If you are in the market for a compact hybrid, but you can’t stand the look of the Toyota Prius, check out the Honda Insight. The Insight offers great gas mileage (49 mpg) and styling that looks like it was designed for adults.

Although the Insight shares its platform with the Civic, the styling draws a lot from the midsize Accord. The grille, in particular, is almost the spitting image of the Accord’s, but on a slightly smaller scale. The nearly fastback roofline also mimics that of its larger sibling. This is a well- designed sedan with a lot of appeal. My test car received numerous favorable comments.

The interior of my test car also garnered praise. Perforated leather seats in my Touring model, and a cleanly designed dash with a soft-touch covering, made it look upscale. The large touchscreen on the dash delivered clear graphics, and was reasonably easy to operate. The infotainment system now includes Apple Carplay and Android Auto. However, there were a couple of nits to pick. The push-button gear selector on the console seems contrived, and the LaneWatch system that Honda uses in place of blind-spot warning is not great. It projects a picture on the screen when you turn on the right-hand turn signal, but there’s nothing for the driver’s side.

 The Insight is one of the largest compact sedans in its class. The cabin is really roomy. This is most evident in the backseat, where even six-footers have plenty of legroom. Headroom is not as generous, but adequate. The trunk is surprising large, as big as that in a midsize car, at 15.1 cu-ft., thanks to the battery pack being stored under the backseat.

Under the hood, Honda equips the Insight with a 1.5-liter gas engine, an electric motor and a battery pack. Honda calls it its “two-motor hybrid” system. It primarily uses the electric motor and battery for propulsion, not the gas engine. The gas engine generates electricity for the battery pack, and comes into play when more power is needed. The Insight doesn’t use a conventional transmission, but relies on the hybrid system to provide the right amount of power when you need it. I found that the system worked well. The Insight accelerated briskly, and the cabin only became noisy when the gas engine cut in.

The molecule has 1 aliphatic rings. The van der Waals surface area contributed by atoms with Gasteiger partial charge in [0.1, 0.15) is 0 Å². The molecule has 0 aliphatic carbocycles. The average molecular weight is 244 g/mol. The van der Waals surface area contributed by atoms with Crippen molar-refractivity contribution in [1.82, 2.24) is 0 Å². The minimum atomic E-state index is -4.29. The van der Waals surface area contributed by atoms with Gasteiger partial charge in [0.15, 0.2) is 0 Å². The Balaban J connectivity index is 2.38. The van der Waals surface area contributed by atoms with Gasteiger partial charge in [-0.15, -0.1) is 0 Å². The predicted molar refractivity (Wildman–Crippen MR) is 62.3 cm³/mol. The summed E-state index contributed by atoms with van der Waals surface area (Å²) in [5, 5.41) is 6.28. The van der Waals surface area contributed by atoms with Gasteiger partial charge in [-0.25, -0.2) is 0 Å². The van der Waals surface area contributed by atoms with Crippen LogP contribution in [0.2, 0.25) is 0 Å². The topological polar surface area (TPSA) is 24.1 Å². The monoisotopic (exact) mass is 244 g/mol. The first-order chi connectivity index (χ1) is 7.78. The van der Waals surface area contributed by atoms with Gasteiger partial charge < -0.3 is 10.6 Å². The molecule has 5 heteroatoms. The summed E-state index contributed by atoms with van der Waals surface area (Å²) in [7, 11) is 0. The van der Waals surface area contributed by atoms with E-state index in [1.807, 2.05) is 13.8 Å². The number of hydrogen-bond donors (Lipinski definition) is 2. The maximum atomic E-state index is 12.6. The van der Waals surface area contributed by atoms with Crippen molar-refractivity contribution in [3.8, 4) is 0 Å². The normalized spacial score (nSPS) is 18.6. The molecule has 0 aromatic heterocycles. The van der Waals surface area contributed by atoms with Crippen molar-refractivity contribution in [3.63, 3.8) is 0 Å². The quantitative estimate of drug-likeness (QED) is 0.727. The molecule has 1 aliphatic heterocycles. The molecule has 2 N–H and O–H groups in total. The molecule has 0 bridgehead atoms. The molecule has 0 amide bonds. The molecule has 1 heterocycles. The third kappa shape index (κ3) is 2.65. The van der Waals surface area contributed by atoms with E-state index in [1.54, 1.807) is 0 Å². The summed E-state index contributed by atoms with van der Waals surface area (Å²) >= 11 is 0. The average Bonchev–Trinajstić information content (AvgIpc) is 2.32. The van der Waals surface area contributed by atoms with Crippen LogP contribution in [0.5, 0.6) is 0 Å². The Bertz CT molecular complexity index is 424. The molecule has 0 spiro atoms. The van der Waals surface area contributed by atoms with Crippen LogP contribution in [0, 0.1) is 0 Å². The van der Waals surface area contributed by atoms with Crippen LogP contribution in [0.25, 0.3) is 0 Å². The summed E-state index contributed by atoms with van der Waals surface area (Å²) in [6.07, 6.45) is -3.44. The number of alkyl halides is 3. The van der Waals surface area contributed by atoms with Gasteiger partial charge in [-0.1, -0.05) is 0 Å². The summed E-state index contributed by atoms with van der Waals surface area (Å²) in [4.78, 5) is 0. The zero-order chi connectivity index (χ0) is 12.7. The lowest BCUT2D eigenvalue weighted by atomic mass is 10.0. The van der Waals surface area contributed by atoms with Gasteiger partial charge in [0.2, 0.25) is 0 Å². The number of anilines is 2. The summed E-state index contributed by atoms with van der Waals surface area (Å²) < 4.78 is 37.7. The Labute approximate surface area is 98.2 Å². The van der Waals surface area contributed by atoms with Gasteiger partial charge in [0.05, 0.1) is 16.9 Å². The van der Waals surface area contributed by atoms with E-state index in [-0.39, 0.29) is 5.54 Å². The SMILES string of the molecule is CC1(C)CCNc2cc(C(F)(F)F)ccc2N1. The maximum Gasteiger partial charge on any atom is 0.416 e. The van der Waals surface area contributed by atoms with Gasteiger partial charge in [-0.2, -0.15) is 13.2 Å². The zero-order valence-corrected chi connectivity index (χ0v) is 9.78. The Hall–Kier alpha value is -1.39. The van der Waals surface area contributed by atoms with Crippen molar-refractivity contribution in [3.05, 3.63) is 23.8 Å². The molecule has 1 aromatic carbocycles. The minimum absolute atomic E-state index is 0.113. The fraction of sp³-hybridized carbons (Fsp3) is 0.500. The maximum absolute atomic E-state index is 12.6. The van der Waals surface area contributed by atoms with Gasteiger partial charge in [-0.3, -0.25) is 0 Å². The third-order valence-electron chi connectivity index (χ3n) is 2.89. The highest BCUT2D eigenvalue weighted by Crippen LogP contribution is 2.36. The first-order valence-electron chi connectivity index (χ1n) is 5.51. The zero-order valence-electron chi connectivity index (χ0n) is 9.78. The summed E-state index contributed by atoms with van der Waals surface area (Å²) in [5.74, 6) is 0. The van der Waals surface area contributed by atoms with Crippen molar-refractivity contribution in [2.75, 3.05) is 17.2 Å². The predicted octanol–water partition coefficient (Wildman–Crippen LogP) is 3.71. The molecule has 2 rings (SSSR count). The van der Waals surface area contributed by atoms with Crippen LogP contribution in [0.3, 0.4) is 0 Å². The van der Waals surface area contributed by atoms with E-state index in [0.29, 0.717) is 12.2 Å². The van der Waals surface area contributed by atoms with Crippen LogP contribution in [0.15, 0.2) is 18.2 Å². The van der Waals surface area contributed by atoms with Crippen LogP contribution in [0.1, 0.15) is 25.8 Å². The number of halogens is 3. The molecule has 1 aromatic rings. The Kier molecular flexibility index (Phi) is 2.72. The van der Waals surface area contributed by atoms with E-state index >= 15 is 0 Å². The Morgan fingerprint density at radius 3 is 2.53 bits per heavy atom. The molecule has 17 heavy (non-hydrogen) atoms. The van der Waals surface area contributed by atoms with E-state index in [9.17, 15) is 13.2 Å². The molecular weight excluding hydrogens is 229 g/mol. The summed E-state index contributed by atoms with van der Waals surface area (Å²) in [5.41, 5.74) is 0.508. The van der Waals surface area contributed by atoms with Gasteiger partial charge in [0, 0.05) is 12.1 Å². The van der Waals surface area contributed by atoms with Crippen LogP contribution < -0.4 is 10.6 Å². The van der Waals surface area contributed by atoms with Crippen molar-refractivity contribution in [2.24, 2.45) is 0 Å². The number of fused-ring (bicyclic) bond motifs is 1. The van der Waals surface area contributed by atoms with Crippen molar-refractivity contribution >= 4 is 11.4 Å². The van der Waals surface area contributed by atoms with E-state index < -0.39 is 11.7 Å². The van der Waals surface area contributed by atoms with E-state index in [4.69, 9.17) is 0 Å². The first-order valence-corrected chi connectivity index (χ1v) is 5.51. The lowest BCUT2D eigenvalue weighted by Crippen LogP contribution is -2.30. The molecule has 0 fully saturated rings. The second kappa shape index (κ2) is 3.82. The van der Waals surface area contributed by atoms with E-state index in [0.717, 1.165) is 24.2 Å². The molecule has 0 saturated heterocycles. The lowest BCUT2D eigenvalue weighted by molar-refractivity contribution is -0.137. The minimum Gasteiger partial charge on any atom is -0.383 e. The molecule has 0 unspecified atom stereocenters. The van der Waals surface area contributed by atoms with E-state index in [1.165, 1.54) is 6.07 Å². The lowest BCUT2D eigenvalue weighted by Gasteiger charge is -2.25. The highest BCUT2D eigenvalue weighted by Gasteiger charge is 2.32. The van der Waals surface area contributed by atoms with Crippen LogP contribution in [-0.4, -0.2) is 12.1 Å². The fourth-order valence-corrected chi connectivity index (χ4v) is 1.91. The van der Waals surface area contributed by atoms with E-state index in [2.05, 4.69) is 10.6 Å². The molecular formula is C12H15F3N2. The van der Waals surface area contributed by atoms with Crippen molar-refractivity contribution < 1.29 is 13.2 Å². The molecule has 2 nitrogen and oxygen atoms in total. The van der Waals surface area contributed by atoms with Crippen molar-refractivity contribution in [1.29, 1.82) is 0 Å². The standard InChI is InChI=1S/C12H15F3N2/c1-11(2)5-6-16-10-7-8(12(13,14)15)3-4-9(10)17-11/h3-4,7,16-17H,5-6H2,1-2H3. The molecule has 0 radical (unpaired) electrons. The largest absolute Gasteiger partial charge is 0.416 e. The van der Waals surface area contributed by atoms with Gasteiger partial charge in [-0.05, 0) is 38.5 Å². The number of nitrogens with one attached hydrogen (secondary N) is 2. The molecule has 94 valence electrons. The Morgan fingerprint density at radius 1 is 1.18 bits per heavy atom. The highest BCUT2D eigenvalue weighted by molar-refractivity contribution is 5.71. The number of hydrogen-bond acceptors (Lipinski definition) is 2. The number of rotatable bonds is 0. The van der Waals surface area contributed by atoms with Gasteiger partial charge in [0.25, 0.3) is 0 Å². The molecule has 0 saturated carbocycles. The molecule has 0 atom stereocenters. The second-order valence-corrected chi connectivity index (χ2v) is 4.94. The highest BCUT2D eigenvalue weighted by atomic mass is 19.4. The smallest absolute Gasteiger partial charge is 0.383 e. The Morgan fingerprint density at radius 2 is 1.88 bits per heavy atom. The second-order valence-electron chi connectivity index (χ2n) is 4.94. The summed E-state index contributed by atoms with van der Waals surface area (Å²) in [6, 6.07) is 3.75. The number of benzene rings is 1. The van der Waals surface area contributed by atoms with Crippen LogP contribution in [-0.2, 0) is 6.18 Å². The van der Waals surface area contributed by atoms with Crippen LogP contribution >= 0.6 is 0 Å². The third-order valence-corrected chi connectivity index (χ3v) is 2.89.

Behind the wheel, the Insight delivers predictable handling and a comfortable ride. The steering is nicely weighted, and provides decent feedback. The suspension, which is right out of the Civic, does its part by keeping the Insight well-balanced on twisty roads. Furthermore, this car smooths out bumps in the pavement like a higher priced vehicle. My only disappointment was with the regenerative braking system, that didn’t seem to do much.

Honda offers the Insight in three levels of trim, LX, EX and Touring. The entry-level LX ($23,725) is modestly equipped with LED headlights, Bluetooth connectivity, keyless ignition and the Honda Sensing safety system. That includes adaptive cruise control, lane-keeping assist and forward collision warning and mitigation. The EX ($24,955) adds an eight-speaker sound system, Sirius XM radio and remote start. The top-of-the-line Touring ($28,985) gets luxury touches like a moonroof, leather seats and a navigation system.

The Honda Insight offers style, fine driving dynamics and outstanding gas mileage. It’s a good choice.





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